Good day everybody.

I would like to compute

$ \int_0^1 \zeta^H(2,x+1)\sin(2\pi x)$,

where $\zeta^H$ is Hurwitz zeta function.

Here are my hints, which make me believe this integral may exist in terms of special functions:

One can write:

$\zeta^H(z,x+1)=\zeta^H(z,x)- x^{-z}$

For z=2 a converging integral is split into two diverging (bad news), but hopefully the divergences may cancel in the final summation:

$ \int_0^1 \zeta^H(z,x+1)\sin(2\pi x) = \int_0^1 \zeta^H(z,x)\sin(2\pi x) - \int_0^1 x^{-z}\sin(2\pi x)$

General expression for the first one exists (

$\int_0^1 \zeta^H(z,x)\sin(2\pi x) = \frac{\Gamma(1-z)}{(2\pi)^{1-z}}\cos(\frac{\pi z}{2})$

The second one I try with "wolfram mathematica online integator". I am not successful to find the integral with general a $z$, however I am able to find a primitive function and its limit (value) for $x \to 1$:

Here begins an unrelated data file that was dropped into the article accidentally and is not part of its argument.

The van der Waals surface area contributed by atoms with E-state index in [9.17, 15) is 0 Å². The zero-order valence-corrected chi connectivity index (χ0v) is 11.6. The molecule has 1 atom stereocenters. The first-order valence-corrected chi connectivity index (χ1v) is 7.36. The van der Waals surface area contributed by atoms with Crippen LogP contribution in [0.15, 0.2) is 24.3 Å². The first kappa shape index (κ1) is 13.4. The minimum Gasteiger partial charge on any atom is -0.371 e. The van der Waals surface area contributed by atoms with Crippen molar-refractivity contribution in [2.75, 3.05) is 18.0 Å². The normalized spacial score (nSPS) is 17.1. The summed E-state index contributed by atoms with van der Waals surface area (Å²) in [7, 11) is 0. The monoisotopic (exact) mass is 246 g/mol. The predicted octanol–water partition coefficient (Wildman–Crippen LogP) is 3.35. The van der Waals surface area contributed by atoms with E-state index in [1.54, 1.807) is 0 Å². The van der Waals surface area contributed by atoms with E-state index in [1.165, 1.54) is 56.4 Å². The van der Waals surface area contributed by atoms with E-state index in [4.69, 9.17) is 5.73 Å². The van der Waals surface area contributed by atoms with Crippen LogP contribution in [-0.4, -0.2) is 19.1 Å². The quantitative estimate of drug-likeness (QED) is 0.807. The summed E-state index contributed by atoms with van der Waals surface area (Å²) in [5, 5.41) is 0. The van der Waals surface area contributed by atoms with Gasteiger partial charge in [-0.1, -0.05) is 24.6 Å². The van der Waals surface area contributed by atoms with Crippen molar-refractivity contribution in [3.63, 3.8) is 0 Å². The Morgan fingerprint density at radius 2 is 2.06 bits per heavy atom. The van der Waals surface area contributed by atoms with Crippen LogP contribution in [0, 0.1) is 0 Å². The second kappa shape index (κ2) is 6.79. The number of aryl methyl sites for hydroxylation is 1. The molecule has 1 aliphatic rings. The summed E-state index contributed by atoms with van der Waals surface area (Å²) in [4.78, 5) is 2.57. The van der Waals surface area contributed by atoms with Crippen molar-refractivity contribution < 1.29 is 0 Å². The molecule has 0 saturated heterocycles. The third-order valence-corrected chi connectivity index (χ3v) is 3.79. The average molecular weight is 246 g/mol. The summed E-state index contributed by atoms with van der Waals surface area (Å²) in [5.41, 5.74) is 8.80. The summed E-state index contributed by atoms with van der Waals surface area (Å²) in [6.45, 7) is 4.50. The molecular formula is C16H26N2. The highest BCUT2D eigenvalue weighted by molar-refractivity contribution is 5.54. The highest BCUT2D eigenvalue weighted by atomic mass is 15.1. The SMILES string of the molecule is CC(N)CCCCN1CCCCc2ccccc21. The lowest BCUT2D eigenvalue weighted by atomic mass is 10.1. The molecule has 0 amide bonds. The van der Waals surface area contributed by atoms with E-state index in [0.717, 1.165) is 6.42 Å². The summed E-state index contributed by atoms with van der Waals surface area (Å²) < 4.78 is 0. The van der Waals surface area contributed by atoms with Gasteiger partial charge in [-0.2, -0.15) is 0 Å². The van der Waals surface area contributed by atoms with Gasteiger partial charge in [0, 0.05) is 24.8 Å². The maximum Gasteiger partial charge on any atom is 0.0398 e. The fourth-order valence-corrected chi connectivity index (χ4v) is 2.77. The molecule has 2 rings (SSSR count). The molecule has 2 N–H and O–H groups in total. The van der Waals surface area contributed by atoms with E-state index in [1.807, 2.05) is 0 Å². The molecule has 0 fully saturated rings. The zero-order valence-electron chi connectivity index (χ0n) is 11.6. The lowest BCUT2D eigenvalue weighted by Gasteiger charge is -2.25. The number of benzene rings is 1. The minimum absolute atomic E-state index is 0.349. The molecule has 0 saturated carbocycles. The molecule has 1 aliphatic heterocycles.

But I am unable to evaluate the primitive function at zero, i.e. to find the limit of the primitive function $x \to 0$ with general $z$. Maybe a full version of wolfram mathematica could help (I do not have it).

Then, maybe, two integrals expressed with a general $z$ may allow for a finite limit when $z \to 2$.

Thank you.

PS: Let me recall that $\zeta^H(2,x)$ is identical to the trigamma function (maybe it helps).

  • $\sin(2\pi x)$ is $1$ periodic so when everything converges $\int_0^1 \zeta^H(z,x)\sin(2\pi x) = \int_0^\infty x^{-z} \sin(2\pi x)dx$ which reduces to $\frac{\Gamma(1-z)}{(2\pi)^{1-z}}\cos(\frac{\pi z}{2}) $ after a change of contour, see the Cauchy integral theorem

  • and $\int_0^1 \zeta^H(z,x+1)\sin(2\pi x) = \int_1^\infty x^{-z} \sin(2\pi x)dx$ which reduces with the same method to something like $\displaystyle\frac{\Gamma(1-z,i/2\pi)e^{i\pi z/2}+\Gamma(1-z,-i/2\pi)e^{-i\pi z/2}}{2(2\pi)^{1-z}} $ where $\Gamma(z,a) = \int_a^\infty x^{z-1}e^{-x}dx $ is the incomplete gamma function

  • finally $$\int_0^1 \zeta^H(2,x+1)\sin(2\pi x)dx =\int_1^\infty \frac{\sin(2\pi x)}{x^2}dx= \int_1^\infty \frac{2\pi \cos(2\pi x)}{x}dx$$ a cosine integral which doesn't seem to have a closed-form


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